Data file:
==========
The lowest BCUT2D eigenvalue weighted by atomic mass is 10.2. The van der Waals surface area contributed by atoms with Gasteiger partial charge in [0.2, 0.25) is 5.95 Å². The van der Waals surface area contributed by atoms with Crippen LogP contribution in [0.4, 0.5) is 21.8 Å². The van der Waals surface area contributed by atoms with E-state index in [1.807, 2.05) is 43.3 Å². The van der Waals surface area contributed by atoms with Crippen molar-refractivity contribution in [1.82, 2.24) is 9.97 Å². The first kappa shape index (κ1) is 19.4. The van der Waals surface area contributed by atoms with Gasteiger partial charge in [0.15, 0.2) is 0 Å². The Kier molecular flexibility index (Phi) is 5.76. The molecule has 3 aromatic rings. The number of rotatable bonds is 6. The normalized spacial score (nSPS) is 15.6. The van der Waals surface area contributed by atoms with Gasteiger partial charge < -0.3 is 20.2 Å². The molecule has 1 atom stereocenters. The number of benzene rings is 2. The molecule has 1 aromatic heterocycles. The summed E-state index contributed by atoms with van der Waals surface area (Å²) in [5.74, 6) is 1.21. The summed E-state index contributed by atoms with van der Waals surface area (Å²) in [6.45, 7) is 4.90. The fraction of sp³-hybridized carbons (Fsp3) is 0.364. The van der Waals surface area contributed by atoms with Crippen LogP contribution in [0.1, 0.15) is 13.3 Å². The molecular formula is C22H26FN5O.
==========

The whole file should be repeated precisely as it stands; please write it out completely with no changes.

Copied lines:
The lowest BCUT2D eigenvalue weighted by atomic mass is 10.2. The van der Waals surface area contributed by atoms with Gasteiger partial charge in [0.2, 0.25) is 5.95 Å². The van der Waals surface area contributed by atoms with Crippen LogP contribution in [0.4, 0.5) is 21.8 Å². The van der Waals surface area contributed by atoms with E-state index in [1.807, 2.05) is 43.3 Å². The van der Waals surface area contributed by atoms with Crippen molar-refractivity contribution in [1.82, 2.24) is 9.97 Å². The first kappa shape index (κ1) is 19.4. The van der Waals surface area contributed by atoms with Gasteiger partial charge in [0.15, 0.2) is 0 Å². The Kier molecular flexibility index (Phi) is 5.76. The molecule has 3 aromatic rings. The number of rotatable bonds is 6. The normalized spacial score (nSPS) is 15.6. The van der Waals surface area contributed by atoms with Gasteiger partial charge < -0.3 is 20.2 Å². The molecule has 1 atom stereocenters. The number of benzene rings is 2. The molecule has 1 aromatic heterocycles. The summed E-state index contributed by atoms with van der Waals surface area (Å²) in [5.74, 6) is 1.21. The summed E-state index contributed by atoms with van der Waals surface area (Å²) in [6.45, 7) is 4.90. The fraction of sp³-hybridized carbons (Fsp3) is 0.364. The van der Waals surface area contributed by atoms with Crippen LogP contribution in [0.1, 0.15) is 13.3 Å². The molecular formula is C22H26FN5O.